WASHINGTON (ChurchMilitant.com) - A fight is underway between two West Virginia Catholics over who will represent their state in the U.S. Senate after the November election.
Incumbent Democrat Sen. Joe Manchin is battling Republican challenger, state Attorney General Patrick Morrisey, to retain control of his seat on Capitol Hill.
Both men are Catholic. But Sen. Manchin can no longer claim fidelity to Church teaching.
A veteran of West Virginia politics, Manchin has served in the Senate since 2010, when he won a special election to succeed ailing Sen. Robert Byrd.
Considered one of the last surviving Democratic moderates, as his party has drifted ever further to the Left in recent years, Manchin has become more of an ideological standout.
The senator was once considered reliably pro-life. But in recent years, he has compromised his principles.
He supports government funding of Planned Parenthood, the nation's largest abortion provider, responsible for killing more than 300,000 American unborn every year.
In 2014, Manchin voted in support of overturning Burwell v. Hobby Lobby Stores, Inc., a landmark Supreme Court decision allowing for-profit corporations exemption from the Obamacare contraceptive mandate.
"I voted in support of overturning the Supreme Court's Hobby Lobby decision that ruled for-profit companies can opt out of providing contraceptives to their employees because of religious beliefs," Manchin declared in a statement. "I have always fought to protect the sincerely held religious views of non-profit organizations. ... However, for-profit corporations do not have the same legal privileges as non-profits, and therefore they should not have the same protections as non-profits recognized by law as being a religious organization."
CatholicVote issued a statement blasting the senator, noting that "while Manchin has voted our way a few times, make no mistake: He supports President Obama's notorious HHS mandate, which forces businesses to pay for abortion pills, sterilizations and contraception — even if they have a moral objection to paying for it."
In March 2017, Manchin voted against a Republican bill to allow states to defund Planned Parenthood and other abortion providers.
At a town hall the following month, he vowed publicly to safeguard taxpayer funding for Planned Parenthood. The senator was even caught posing for a photo with a young abortion activist and clutching a pink and white "I Stand With Planned Parenthood" sign.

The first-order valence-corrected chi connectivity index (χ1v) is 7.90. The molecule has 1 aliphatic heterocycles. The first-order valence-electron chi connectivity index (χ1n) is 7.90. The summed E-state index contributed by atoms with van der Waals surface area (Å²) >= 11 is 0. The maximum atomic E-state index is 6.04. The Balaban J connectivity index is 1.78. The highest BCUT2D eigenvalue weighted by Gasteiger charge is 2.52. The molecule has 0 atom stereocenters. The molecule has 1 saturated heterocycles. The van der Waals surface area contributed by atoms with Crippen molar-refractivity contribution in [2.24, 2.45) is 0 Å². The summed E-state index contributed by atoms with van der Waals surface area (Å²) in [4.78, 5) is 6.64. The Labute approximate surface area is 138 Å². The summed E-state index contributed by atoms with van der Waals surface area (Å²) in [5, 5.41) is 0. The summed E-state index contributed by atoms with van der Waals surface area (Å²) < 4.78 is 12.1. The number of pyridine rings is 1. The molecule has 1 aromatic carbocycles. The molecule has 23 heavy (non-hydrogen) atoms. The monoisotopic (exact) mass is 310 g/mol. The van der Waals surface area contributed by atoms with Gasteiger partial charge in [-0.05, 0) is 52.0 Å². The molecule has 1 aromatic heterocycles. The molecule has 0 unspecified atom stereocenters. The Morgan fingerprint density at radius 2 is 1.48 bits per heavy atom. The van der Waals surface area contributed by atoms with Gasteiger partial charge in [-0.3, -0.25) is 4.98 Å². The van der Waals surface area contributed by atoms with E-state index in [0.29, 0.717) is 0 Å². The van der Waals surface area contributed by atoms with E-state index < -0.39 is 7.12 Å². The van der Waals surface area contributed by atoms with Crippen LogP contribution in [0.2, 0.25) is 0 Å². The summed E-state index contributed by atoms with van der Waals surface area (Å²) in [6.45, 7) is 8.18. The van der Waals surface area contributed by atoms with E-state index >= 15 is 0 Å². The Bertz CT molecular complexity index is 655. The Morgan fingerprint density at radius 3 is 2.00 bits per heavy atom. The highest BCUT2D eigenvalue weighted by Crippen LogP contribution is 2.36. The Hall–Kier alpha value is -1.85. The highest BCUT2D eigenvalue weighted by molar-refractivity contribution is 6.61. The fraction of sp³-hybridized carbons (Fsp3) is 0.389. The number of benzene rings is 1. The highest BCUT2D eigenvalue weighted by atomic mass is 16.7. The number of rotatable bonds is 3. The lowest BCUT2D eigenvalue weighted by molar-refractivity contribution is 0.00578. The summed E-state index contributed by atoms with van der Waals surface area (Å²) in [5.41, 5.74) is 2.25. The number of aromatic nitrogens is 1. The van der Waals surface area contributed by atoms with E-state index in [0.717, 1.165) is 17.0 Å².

Right-to-life advocates slammed Manchin as having sold out to the abortion lobby. In an effort at damage control, he met with pro-life David Daleiden of the Center for Medical Progress, whose undercover investigation exposed Planned Parenthood allegedly trafficking in aborted baby body parts. He also posed for a photo with representatives of Students for Life, holding a sign reading "We Don't Need Planned Parenthood."
Jonathan Kott, the senator's communications director, tied to explain away the conflicting photos, insisting any signs Manchin holds "bear no relation to his policy positions."
The senator tries to justify his backing of Planned Parenthood, saying his support is contingent on the Hyde Amendment being law, which bans direct public funding of abortions. His office also spotlights the fact that the abortion giant's only West Virginia facility does not perform abortions.
"These are social issues, not political issues," Manchin said of the abortion debate last year. "You are what you are — I was born and raised that way. Life is very sacred to me."
The senator's sympathy for U.S. abortion providers has earned him a 72 percent positive rating from NARAL Pro-Choice America, one of the most radical abortion activist groups in the nation.
Manchin's opponent, Republican Patrick Morrisey, is considered 100 percent pro-life. His position on abortion has been described as "impeccable" by conservative journal National Review.
In 2014 — his second year as attorney general — he rallied fellow pro-lifers: "In West Virginia, abortion is legally permitted until birth — one of nine states where that is allowed. I will gladly defend new laws that change this terrible fact. Let's do something about our lack of protection for unborn children now."
The next year, Morrisey helped push through West Virginia's Pain-Capable Unborn Child Protection Act, a ban on abortion after 20 weeks.